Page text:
*j*refers to an integral over the interval \({\left( z_j-\Delta ,z_j+\Delta \right) }\). The other terms are treated similarly; see Li (2013) and the Supplementary Material. Writing \({{\dot{S}}}_{0rr}^w\) in terms of its transform and changing the order of integration gives

*k*, and chosen so that \({\tilde{{\dot{S}}}_{0rr}^w}\rightarrow 0\) as \(k\rightarrow \infty \) to ensure convergence of the quadrature used to evaluate the integrals involving \(\tilde{\dot{S}}_{0rr}^w\).

### 4.1 Conditions at the tear face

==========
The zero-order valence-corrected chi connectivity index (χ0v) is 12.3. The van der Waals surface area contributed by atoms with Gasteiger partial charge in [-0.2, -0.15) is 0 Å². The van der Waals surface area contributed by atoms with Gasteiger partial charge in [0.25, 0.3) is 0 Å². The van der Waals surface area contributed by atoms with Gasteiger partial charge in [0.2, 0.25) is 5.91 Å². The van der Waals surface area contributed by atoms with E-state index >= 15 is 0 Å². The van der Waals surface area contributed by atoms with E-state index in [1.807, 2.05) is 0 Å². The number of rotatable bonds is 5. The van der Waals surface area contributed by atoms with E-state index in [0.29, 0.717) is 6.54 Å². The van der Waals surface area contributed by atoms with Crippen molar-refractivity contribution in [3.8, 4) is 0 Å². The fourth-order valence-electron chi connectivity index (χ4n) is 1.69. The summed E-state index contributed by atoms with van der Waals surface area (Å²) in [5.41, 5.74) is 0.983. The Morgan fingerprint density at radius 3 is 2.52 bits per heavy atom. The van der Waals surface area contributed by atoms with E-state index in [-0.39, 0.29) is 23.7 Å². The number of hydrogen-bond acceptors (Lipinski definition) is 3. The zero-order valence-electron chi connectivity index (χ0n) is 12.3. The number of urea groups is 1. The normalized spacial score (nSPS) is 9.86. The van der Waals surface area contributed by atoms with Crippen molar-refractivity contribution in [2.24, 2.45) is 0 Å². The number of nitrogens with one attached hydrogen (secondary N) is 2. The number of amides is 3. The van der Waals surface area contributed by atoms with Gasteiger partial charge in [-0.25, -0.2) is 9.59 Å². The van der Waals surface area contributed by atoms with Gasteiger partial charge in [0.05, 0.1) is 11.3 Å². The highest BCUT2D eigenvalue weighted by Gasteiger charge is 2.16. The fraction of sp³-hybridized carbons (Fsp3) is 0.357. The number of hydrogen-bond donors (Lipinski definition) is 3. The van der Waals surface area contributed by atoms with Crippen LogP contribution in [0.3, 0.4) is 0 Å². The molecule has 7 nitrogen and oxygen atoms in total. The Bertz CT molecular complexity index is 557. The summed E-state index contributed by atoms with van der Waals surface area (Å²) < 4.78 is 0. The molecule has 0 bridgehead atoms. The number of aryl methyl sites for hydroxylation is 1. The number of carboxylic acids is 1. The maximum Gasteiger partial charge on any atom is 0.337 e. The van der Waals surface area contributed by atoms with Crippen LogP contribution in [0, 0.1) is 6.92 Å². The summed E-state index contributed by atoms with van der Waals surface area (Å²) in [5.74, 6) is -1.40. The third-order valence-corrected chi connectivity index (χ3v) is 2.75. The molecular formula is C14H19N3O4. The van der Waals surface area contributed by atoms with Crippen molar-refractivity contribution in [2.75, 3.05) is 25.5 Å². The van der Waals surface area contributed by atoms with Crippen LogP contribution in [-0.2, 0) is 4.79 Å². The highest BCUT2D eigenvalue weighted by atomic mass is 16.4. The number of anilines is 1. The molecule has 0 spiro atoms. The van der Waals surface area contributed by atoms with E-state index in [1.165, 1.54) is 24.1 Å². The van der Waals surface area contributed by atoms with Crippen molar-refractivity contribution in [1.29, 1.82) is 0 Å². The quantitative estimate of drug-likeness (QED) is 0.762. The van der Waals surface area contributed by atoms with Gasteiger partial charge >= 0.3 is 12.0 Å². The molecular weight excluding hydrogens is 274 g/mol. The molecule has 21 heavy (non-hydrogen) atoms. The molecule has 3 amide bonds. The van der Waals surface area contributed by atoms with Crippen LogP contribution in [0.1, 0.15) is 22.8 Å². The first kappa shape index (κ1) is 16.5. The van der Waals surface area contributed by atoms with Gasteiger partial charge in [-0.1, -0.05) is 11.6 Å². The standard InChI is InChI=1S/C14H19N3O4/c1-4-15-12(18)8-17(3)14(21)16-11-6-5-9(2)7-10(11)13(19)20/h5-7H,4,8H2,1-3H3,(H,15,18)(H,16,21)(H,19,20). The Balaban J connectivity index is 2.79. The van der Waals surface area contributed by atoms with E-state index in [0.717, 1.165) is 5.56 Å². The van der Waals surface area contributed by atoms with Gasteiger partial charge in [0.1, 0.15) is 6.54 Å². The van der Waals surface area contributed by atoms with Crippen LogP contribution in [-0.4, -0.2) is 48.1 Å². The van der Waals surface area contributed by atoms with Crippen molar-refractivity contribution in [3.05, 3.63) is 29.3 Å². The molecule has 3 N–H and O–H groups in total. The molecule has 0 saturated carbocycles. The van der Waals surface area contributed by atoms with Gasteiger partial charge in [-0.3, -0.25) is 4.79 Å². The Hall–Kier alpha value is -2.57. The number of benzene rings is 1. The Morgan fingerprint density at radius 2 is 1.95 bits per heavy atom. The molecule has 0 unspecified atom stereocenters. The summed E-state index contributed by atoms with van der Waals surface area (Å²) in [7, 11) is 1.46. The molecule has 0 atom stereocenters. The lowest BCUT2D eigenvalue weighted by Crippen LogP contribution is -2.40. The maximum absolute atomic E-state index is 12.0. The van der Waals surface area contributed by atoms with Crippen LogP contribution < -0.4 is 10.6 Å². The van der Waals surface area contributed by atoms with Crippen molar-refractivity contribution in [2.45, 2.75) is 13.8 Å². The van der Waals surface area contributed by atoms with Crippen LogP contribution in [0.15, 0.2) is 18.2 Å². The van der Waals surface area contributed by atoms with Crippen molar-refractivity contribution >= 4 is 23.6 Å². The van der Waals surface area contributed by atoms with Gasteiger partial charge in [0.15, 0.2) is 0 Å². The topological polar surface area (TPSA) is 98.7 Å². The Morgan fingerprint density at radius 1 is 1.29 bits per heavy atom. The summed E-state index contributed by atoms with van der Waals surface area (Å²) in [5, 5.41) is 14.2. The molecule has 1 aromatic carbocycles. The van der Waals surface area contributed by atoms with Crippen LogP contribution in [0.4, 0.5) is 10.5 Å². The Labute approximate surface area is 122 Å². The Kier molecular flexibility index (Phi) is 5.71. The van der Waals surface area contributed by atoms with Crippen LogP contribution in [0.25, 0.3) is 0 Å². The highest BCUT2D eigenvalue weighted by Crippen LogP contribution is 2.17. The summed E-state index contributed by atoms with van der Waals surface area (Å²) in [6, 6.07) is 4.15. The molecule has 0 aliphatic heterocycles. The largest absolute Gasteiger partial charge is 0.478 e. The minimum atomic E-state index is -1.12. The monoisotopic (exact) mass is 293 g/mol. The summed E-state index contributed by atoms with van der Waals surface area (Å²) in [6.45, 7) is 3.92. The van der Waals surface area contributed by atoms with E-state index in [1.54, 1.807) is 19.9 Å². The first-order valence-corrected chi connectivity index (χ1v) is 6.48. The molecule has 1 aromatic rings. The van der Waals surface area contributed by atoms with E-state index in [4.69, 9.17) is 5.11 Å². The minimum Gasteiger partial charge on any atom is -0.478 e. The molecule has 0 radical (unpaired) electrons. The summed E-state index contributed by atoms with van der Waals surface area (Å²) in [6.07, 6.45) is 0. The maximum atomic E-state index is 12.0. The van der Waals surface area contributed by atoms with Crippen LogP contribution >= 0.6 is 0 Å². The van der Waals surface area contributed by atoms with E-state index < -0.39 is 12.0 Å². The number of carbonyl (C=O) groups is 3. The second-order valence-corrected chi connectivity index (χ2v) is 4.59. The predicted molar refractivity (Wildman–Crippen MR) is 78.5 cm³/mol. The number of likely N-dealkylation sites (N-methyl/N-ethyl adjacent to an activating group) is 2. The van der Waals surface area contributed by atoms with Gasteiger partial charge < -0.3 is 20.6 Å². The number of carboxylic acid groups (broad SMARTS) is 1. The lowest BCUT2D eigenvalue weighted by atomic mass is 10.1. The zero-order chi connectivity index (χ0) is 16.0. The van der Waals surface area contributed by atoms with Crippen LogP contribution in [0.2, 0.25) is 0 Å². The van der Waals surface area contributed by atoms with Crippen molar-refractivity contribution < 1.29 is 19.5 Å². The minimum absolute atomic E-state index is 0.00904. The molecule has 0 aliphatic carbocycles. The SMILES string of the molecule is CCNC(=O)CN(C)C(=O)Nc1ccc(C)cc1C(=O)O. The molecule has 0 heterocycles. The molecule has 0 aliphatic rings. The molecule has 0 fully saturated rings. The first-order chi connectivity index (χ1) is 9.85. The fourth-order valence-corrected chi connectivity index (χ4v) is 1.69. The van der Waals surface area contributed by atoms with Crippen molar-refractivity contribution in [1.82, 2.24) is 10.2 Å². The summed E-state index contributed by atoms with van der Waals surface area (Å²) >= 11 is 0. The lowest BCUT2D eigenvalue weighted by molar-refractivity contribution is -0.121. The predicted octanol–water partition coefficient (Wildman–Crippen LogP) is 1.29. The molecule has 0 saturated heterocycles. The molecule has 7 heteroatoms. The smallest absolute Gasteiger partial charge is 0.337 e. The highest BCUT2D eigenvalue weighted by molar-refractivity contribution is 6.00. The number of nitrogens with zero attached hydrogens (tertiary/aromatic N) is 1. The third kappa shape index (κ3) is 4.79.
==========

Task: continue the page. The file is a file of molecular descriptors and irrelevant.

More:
### 4.2 Convergence of the Numerical Solution

Convergence of numerical scheme with maximum wave number (\(k_\text {max}\)) and number of intervals (\(N_k\)) in \([0, k_\text {max}]\)

\(k_\text {max}\) | \(N_k\) | Maximum dissection width |
---|---|---|

10 | 300 | 0.233178 |

10 | 500 | 0.233256 |

20 | 1000 | 0.233259 |

30 | 500 | 0.232907 |

30 | 1000 | 0.233203 |

30 | 1500 | 0.233259 |

Convergence of numerical scheme with \(N_k\) for fixed maximum wave number \(k_\text {max} = 10\)

\(N_k\) | Maximum dissection width |
---|---|

500 | 0.233256 |

600 | 0.233270 |

700 | 0.233278 |

800 | 0.233284 |

900 | 0.233287 |

1000 | 0.233290 |

1200 | 0.233293 |

1500 | 0.233296 |

### 4.3 Validation of the numerical scheme

## 5 Results